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CA: Death Valley Styx 2-14-16

Discussion in 'Trip Reports' started by Ram, Feb 21, 2016.

  1. Ram

    Ram

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    The place is called Slabby Acres. The named coined by the quite clever Hank Moon. An abandoned trailer park with rows of concrete slabs, in the middle of the desert. The miners that occupied this area, long gone. I arrived at 3:30 in the afternoon....and the wind was blowing. The place was a ghost town. Tents everywhere, many blown over, but few people. Death Valley canyon days are long and I did not expect others to arrive back for several hours. The sun went low and the peaks glowed. People arrived, telling the story of their day's adventure. The wind stopped.

    Pyramid Peak from Slabby Acres
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    As day turned to night, there was a potluck dinner and most snuggled up to the many campfires. A memorial to Mike Putiak, brought tears . A world made much poorer by his absence. The last 2 groups made it back to camp after 11 PM. Not uncommon in Death Valley.

    Those around the fire tossed out ideas. What to do tomorrow? I was inclined to do Styx Canyon. It was my first Death Valley canyon, done 8 years ago almost to the day. A 5,000 foot descent, ending below sea level, that has a closed in, more intimate feel that several of the big wall, long rap canyons nearby.. Lots of folks signed up. I landed the car shuttle job along with Brian and Chris. We drove out to spot the car at 4:30 AM, meeting the rest of the party at 6 AM for the trip up to the top of Dante's View. Death Valley days start early.

    Sunrise looking down 5 grand
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    People at Dante's View
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    Everett warming up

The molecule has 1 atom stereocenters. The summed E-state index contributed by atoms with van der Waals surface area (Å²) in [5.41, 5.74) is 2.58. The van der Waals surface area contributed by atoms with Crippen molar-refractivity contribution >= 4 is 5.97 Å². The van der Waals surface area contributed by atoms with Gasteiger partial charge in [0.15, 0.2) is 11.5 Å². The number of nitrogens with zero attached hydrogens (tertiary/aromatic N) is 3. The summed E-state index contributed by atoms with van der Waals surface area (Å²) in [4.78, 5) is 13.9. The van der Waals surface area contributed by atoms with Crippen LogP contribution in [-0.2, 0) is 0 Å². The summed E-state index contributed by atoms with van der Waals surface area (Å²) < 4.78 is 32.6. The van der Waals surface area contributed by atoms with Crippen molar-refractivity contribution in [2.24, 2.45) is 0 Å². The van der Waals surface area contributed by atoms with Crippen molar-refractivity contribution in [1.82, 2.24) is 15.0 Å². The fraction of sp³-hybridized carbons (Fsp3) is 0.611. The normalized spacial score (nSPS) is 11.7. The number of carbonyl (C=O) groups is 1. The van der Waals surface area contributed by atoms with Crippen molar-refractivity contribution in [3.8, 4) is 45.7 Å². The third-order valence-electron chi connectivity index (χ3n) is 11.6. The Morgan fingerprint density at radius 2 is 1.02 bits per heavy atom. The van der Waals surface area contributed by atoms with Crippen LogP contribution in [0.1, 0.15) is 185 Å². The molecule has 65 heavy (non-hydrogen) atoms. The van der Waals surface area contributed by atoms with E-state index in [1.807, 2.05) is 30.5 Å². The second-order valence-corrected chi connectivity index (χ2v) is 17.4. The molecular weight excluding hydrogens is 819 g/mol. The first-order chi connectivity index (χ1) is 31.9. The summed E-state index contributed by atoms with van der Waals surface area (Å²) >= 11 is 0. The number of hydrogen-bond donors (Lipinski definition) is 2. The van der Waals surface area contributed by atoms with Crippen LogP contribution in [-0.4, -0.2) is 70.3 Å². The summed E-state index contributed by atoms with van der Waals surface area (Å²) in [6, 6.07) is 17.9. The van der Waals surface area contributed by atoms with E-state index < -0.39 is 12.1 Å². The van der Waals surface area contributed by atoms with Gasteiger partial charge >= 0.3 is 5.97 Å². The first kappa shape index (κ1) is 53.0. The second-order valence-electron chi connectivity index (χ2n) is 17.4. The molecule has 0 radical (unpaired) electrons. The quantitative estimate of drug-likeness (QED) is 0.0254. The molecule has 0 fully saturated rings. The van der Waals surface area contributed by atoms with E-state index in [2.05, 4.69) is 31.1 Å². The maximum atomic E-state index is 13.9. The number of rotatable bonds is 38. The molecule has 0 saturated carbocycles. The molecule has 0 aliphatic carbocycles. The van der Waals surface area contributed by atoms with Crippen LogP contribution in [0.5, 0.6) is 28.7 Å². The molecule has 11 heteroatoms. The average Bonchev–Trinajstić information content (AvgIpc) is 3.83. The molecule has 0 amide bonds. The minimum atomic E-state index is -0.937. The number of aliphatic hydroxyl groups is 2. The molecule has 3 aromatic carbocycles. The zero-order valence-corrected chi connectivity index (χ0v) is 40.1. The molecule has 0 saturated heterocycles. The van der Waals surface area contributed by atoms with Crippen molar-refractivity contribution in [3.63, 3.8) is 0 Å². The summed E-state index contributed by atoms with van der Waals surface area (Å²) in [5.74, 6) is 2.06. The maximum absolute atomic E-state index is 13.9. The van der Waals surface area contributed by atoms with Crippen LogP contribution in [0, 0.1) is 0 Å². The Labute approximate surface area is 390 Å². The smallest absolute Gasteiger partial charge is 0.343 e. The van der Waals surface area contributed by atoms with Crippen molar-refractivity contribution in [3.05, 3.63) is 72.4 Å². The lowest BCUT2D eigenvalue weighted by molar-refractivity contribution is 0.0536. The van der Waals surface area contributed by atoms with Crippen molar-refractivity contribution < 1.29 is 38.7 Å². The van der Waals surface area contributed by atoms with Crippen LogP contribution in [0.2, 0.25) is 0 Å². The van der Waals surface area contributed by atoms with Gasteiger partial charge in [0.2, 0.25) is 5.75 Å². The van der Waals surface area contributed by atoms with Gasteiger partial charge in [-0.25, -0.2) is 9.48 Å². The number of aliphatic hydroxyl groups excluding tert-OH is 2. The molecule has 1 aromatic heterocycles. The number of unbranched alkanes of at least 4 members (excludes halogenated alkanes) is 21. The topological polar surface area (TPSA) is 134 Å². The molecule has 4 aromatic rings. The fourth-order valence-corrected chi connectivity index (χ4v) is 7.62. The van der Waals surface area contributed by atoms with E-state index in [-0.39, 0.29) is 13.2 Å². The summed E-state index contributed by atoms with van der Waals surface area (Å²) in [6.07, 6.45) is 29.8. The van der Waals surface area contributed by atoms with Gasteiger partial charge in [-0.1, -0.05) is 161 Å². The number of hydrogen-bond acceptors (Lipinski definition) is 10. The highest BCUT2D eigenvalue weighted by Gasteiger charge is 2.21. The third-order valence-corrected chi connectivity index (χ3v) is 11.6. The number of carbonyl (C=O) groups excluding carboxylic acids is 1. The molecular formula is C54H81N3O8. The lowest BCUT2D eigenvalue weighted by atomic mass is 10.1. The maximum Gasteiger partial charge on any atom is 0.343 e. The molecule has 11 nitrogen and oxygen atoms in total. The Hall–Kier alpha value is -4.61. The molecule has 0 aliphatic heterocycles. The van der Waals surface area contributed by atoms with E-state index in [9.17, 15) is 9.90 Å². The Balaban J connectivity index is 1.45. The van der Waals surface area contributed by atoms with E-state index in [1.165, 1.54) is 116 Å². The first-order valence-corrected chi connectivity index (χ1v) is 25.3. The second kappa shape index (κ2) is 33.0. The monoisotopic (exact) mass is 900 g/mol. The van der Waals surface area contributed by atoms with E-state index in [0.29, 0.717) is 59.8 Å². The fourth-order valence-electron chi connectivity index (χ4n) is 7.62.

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    Kat and Ken
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    Banditio Carol
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    Vista
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    Our idea attracted lots of people and we divided the group of 17 folks into two groups. We had one person from our group in front, meet one person from the other group behind us, just once, at the first rappel. Brian had suggested the north fork of the canyon and seeing that I had not done that fork before, I jumped right on board. The north fork had about 7 densely packed rappels and the main canyon, 9 raps, much more spaced out. No rappel exceeded 100 feet and we had two ropes for every three people. With moving ropes forward and meat anchoring along side the anchor rappel, allowing 2 folks to rap at the same time, we managed to move the group along nicely.

    Karen
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    Carol
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    Tom and Alane
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    Ellen and Brian
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    Wes
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    Chris X2
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    Shapes
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    A well fed midget
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    What was it?
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    Styx signature rap
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    Chris
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    Very green this year
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    Spinesnaper
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    The temperatures were on the cool side, barely topping 70 degrees and a little bit of cloud cover also helped. We finished the canyon a bit before 3PM. On the final hike down the alluvial fan, our shoes got coated in pollen from, the fields of wildflowers, which were everywhere. I heard it was the best year for flowers in a very long time. We drove around to pick up the vehicles at the top and most made it back to camp before dark. A fine day with friends both old and new.

    Almost down
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    Pollen on the shoes
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    More pictures to be founds here
    https://picasaweb.google.com/108034287150978265447/Styx21416#

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  2. Relentlesshiker

    Relentlesshiker

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  3. Ram

    Ram